COTP has officially admitted its demise after misleading investors with nonsense regarding SMS providers. In a way, yes.
COTP alerted investors earlier today that they had been duped by a “hackers!” exit hoax. On or around May 13th, COTP began deceiving investors.
Withdrawals were disabled, with TRON blockchain congestion being used as the reason. COTP stopped for time with SMS errors when it became clear that there were no congestion concerns at the time.
In a nutshell, investors were advised that the service had issues. In reality, COTP just postponed SMS verification beyond the set expiration period. COTP withdrawals were effectively disabled because these verification credentials were necessary for everyone to cash out.
This excuse dragged on until COTP informed investors of a well-timed hacking attempt earlier today.
“We were attacked by an unauthorized network around 23:05 US time on May 22nd and received a ransom email from an anonymous hacker.
User data was lost as a result of the attack, and the platform is no longer functional.
This is a classic MLM Ponzi scheme.
“We promptly hired a prominent network security firm to investigate the attack’s consequences, and data recovery efforts have already commenced.
It will take 3 to 5 weeks for you to recover.
Then, after “3 to 5 weeks,” something else happens, or if COTP’s website is still up and running, the “recovery process” turns into months of silence.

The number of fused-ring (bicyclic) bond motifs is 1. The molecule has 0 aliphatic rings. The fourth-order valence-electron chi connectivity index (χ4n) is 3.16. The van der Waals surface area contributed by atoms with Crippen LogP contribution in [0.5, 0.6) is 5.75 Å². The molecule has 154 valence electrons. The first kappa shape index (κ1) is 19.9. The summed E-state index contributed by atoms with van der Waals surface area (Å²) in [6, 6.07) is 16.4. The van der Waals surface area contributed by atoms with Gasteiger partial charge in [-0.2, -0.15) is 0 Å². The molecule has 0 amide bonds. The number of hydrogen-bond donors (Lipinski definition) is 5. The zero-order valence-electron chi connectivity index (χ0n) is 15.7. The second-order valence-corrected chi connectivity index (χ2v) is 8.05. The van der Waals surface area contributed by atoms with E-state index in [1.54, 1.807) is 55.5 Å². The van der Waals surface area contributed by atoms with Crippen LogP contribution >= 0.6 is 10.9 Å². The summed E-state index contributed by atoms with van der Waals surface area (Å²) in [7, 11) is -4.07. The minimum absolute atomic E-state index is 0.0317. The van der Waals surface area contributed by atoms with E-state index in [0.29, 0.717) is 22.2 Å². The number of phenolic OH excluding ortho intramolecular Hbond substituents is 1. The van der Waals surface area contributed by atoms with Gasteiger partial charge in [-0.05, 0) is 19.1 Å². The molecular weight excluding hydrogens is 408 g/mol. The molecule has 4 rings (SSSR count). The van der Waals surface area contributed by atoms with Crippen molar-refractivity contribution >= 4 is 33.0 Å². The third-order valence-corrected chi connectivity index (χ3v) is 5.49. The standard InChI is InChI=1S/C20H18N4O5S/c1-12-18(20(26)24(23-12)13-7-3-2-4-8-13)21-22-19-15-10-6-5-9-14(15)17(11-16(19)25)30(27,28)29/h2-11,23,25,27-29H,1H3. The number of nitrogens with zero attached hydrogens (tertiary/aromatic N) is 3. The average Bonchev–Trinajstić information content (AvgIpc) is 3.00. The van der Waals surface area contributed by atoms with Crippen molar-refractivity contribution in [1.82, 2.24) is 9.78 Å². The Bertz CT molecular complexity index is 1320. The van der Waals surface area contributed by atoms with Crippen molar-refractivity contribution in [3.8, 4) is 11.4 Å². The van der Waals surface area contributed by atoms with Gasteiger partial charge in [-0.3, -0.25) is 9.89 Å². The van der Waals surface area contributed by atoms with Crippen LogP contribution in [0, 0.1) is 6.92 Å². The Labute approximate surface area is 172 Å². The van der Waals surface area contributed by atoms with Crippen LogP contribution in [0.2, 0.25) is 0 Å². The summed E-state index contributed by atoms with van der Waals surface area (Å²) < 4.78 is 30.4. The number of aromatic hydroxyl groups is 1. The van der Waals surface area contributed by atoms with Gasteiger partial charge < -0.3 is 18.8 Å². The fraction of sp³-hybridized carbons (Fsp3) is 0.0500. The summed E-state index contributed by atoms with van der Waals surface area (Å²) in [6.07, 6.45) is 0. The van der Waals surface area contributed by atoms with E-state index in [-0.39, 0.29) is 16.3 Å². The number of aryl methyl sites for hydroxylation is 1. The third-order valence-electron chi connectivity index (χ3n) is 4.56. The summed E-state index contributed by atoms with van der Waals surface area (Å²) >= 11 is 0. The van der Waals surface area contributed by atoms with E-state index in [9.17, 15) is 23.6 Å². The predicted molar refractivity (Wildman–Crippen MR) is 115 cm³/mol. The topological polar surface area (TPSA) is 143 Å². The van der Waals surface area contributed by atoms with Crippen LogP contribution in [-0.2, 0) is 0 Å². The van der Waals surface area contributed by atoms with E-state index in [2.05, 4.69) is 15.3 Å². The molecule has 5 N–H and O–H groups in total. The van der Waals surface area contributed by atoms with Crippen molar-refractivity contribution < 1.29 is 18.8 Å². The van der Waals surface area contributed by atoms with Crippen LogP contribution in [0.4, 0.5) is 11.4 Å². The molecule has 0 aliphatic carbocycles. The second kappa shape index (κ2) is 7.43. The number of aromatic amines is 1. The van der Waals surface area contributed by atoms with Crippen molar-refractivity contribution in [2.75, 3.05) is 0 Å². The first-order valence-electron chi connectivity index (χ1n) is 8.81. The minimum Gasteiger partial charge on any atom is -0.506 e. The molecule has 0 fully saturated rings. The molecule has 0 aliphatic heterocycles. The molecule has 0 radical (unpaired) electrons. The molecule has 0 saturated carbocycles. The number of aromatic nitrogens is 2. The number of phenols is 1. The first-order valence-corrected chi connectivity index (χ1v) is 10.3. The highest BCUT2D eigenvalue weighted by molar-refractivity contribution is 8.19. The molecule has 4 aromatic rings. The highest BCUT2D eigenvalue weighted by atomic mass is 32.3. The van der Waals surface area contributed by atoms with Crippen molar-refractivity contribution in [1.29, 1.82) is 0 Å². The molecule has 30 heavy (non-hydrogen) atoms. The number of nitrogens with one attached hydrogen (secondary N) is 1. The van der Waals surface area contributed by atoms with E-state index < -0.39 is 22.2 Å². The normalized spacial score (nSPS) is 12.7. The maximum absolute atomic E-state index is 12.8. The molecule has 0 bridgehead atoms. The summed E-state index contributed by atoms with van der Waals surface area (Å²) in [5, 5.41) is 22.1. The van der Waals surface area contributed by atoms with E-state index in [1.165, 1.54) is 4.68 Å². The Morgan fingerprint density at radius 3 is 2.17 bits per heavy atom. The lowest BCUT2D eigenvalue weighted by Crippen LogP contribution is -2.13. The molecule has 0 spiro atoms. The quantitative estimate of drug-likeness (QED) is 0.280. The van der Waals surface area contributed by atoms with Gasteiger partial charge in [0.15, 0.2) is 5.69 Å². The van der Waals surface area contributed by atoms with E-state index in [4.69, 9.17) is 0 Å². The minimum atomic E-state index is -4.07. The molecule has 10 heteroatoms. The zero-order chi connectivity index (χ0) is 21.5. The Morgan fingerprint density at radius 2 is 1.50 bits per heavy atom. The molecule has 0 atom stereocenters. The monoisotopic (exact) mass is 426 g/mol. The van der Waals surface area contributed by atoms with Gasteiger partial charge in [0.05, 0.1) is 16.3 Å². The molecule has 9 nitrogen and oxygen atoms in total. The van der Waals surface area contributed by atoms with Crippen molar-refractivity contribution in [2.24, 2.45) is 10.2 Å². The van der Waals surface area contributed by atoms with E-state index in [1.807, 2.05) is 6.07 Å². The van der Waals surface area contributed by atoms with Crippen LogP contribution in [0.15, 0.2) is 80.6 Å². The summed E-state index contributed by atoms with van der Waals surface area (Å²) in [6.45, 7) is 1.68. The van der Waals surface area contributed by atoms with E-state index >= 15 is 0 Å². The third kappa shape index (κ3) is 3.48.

The COTP Ponzi scam has failed, which is good news for investors. Your money is gone, and you will not be reimbursed.
COTP first appeared as a daily return MLM crypto Ponzi earlier this year. Despite the fact that COTP’s website was just created late last year, investors claimed the Ponzi scheme had been operating since 2019.
COTP qualified as a Boris CEO Ponzi since it was initially fronted by an actor and stock picture executives, but it wasn’t run by Russians. COTP was a group of scammers from Southeast Asia who attempted to impersonate Boris CEO. Multiple clone Ponzis were launched using the same backend infrastructure, the majority of which failed (before I could get around to reviewing any of them).
COTP was most likely run by Chinese con artists working out of or with ties to Singapore. It has to be seen whether they will compete with the Russians in the actor CEO MLM Ponzi area. COTP’s website was non-responsive at the time of publication, and I’m not sure if it’s been taken down permanently.
According to SimilarWeb, the leading sources of traffic to COTP’s website are the United States (38%), Colombia (9%), the United Kingdom (5%), Australia (4%), and Nigeria (4%).
COTP investment losses are uncertain pending unlikely regulatory action. To initiate withdrawal requests, COTP investors were asked to provide picture identification.
Identity theft is another possible consequence of COTP’s demise, in addition to financial damage.